The big news in polling today — aside from the daily tracking polls that show President Obama ahead except for where Gov. Romney is ahead — centers on the Gallup Poll.
From The Washington Post: Gallup’s “seven-day tracking poll shows Romney up by seven points — yes, seven — with likely voters. But he’s only up by one point with registered voters. It gets weirder: Dig into the poll, and you’ll find that in the most recent internals they’ve put on their Web site — which track from 10/9-10/15 — Obama is winning the West (+6), the East (+4), and the Midwest (+4). The only region he’s losing is the South. But he’s losing the South, among likely voters, by 22 points.”
From the Huffington Post: “Before examining the Gallup Poll, it may be worth considering some general advice: If one poll produces results that are at odds with nine others — for whatever reason and no matter who produced it — that one poll is probably off. Many find that advice difficult to take given Gallup’s long history and special prominence. So why is the Gallup result so different? The most obvious answer is its likely voter model, which has helped produce large and seemingly inexplicable shifts and differences with other polls in the past.”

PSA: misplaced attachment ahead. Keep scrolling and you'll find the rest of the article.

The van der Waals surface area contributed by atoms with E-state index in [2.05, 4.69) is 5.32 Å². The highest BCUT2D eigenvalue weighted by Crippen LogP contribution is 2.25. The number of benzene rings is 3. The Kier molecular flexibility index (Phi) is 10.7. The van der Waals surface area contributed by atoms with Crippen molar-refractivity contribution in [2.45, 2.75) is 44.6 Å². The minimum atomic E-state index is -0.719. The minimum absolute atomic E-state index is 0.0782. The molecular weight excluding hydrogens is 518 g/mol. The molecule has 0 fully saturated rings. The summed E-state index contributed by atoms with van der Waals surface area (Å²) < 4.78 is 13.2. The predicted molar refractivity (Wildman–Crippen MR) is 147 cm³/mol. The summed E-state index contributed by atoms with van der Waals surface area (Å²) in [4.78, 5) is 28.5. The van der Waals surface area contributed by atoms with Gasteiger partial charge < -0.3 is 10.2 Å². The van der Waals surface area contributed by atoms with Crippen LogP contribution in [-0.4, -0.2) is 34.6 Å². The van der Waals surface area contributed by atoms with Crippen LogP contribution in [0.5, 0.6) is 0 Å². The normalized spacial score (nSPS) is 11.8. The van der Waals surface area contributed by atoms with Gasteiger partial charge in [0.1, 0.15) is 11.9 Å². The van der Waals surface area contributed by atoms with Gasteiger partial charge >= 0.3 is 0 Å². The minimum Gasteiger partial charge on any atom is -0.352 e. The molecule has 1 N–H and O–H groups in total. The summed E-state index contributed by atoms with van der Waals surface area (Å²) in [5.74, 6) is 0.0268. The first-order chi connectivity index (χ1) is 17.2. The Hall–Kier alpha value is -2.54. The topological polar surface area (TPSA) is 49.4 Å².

From the New York Times: “In early September of this year, after the Democratic convention, Gallup had Mr. Obama’s lead among registered voters going from seven points to zero points over the course of a week — and then reverting to six points just as quickly. Most other polling firms showed a roughly steady race during this time period. Because Gallup’s polls usually take large sample sizes, statistical variance alone probably cannot account these sorts of shifts. It seems to be an endemic issue with their methodology.”
From ABC: “Stu Rothenberg, author of the respected Rothenberg Political Report, said, ‘It seems awful big to me, especially since Gallup has shown Obama’s job approval rising. I would urge real caution on just accepting face value on single survey, no matter who it is. … I’d want to see other polls showing the same thing before I jump to conclusions.”
— John Robinson